South Asians with type 2 diabetes are significantly more at risk of losing their eyesight and losing it at an earlier age, compared to White Europeans with the same condition.
A UK study carried out by the University of Warwick shows diabetic retinopathy (damage to the retina) is more prevalent in South Asians and occurs earlier than in White European people with diabetes.
The study, published in the latest issue of Diabetes Care, looked at 1.035 patients with type 2 diabetes, 421 were of South Asian origin and 614 were White Europeans. The results showed 45% of South Asians had retinopathy, compared to 37% of White Europeans, and 16% of the South Asian group had sight threatening retinopathy, compared to 12% White Europeans.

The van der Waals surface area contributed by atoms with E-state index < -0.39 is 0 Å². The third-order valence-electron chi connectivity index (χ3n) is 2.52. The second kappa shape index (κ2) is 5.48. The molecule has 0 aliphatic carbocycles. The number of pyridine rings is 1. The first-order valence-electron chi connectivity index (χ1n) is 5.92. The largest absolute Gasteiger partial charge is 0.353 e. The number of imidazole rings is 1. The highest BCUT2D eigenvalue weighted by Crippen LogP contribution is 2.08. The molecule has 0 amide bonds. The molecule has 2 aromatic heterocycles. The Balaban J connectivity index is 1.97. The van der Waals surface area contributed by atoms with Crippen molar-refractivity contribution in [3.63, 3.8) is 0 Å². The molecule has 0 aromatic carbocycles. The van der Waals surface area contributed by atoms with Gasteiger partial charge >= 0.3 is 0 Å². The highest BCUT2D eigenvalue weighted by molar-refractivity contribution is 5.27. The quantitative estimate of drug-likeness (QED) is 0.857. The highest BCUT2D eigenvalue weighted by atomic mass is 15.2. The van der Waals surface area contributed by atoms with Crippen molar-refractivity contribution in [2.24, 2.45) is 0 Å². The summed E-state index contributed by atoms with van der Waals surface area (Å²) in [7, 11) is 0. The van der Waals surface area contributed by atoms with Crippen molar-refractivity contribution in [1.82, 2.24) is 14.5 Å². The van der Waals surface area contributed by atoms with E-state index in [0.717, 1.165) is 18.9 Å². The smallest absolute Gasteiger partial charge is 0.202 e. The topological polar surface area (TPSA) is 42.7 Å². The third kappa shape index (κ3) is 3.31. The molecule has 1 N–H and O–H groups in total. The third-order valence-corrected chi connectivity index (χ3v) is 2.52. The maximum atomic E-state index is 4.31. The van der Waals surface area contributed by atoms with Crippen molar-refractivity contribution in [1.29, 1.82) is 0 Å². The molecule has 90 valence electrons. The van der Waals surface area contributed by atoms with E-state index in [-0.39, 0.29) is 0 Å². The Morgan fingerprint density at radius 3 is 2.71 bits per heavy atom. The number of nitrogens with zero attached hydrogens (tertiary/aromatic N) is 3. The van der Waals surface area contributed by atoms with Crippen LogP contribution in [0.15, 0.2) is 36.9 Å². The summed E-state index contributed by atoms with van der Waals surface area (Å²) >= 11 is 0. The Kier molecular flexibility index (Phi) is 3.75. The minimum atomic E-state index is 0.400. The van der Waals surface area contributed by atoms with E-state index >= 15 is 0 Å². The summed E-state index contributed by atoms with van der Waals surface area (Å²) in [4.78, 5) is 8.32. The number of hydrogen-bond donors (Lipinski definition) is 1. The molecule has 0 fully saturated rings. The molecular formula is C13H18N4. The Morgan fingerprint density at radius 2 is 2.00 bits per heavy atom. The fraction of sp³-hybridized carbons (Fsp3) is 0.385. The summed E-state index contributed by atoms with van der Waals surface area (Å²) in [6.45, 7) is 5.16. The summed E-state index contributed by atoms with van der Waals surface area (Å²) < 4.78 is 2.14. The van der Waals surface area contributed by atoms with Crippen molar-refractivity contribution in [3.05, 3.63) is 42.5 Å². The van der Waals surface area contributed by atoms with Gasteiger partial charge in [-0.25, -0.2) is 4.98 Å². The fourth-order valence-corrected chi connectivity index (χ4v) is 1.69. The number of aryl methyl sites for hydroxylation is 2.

South Asian diabetes patients were also significantly younger than the White European group. The average age of the South Asian group at diagnosis of diabetes was 53 years, compared to 57 years for White Europeans. The study also suggested South Asians developed diabetic retinopathy about seven years earlier than White Europeans.
This study is part of the UK Asian Diabetes Study, a randomised controlled trial designed to evaluate the benefits of an enhanced diabetes care package for people of South Asian ethnicity with type 2 diabetes in Coventry and Birmingham.
For this project, researchers collected clinical data from 10 GP practices in the Foleshill area of Coventry. Details on risk factors including blood pressure, duration of diabetes, age at onset of diabetes and cholesterol were recorded.
One of the study's authors Professor Sudhesh Kumar, Professor of Medicine, Diabetes & Endocrinology at Warwick Medical School, said the results emphasised the need for effective screening and earlier diagnosis of diabetes among the South Asian population.
He said: "The South Asian participants in this study had significantly higher systolic and diastolic blood pressure
|Contact: Kelly Parkes-Harrison|
University of Warwick